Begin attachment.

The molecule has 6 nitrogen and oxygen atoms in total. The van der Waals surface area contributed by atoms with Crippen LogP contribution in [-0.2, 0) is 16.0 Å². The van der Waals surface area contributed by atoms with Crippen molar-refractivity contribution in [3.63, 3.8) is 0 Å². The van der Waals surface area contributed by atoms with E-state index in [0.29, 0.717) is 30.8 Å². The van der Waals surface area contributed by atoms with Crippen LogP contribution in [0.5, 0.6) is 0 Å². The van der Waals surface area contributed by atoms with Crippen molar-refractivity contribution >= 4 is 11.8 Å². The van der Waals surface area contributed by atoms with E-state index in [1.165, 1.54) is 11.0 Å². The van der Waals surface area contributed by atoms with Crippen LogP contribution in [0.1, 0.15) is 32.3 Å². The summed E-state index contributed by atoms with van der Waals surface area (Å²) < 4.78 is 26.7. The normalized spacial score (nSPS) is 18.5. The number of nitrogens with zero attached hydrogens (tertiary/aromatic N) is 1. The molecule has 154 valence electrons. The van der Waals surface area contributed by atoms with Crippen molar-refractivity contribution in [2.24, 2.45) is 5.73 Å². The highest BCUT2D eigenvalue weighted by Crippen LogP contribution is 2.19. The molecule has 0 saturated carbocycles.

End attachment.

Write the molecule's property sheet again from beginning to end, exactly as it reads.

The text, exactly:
The molecule has 6 nitrogen and oxygen atoms in total. The van der Waals surface area contributed by atoms with Crippen LogP contribution in [-0.2, 0) is 16.0 Å². The van der Waals surface area contributed by atoms with Crippen molar-refractivity contribution in [3.63, 3.8) is 0 Å². The van der Waals surface area contributed by atoms with E-state index in [0.29, 0.717) is 30.8 Å². The van der Waals surface area contributed by atoms with Crippen LogP contribution in [0.5, 0.6) is 0 Å². The van der Waals surface area contributed by atoms with Crippen molar-refractivity contribution >= 4 is 11.8 Å². The van der Waals surface area contributed by atoms with E-state index in [1.165, 1.54) is 11.0 Å². The van der Waals surface area contributed by atoms with Crippen LogP contribution in [0.1, 0.15) is 32.3 Å². The summed E-state index contributed by atoms with van der Waals surface area (Å²) < 4.78 is 26.7. The normalized spacial score (nSPS) is 18.5. The number of nitrogens with zero attached hydrogens (tertiary/aromatic N) is 1. The molecule has 154 valence electrons. The van der Waals surface area contributed by atoms with Crippen molar-refractivity contribution in [2.24, 2.45) is 5.73 Å². The highest BCUT2D eigenvalue weighted by Crippen LogP contribution is 2.19. The molecule has 0 saturated carbocycles.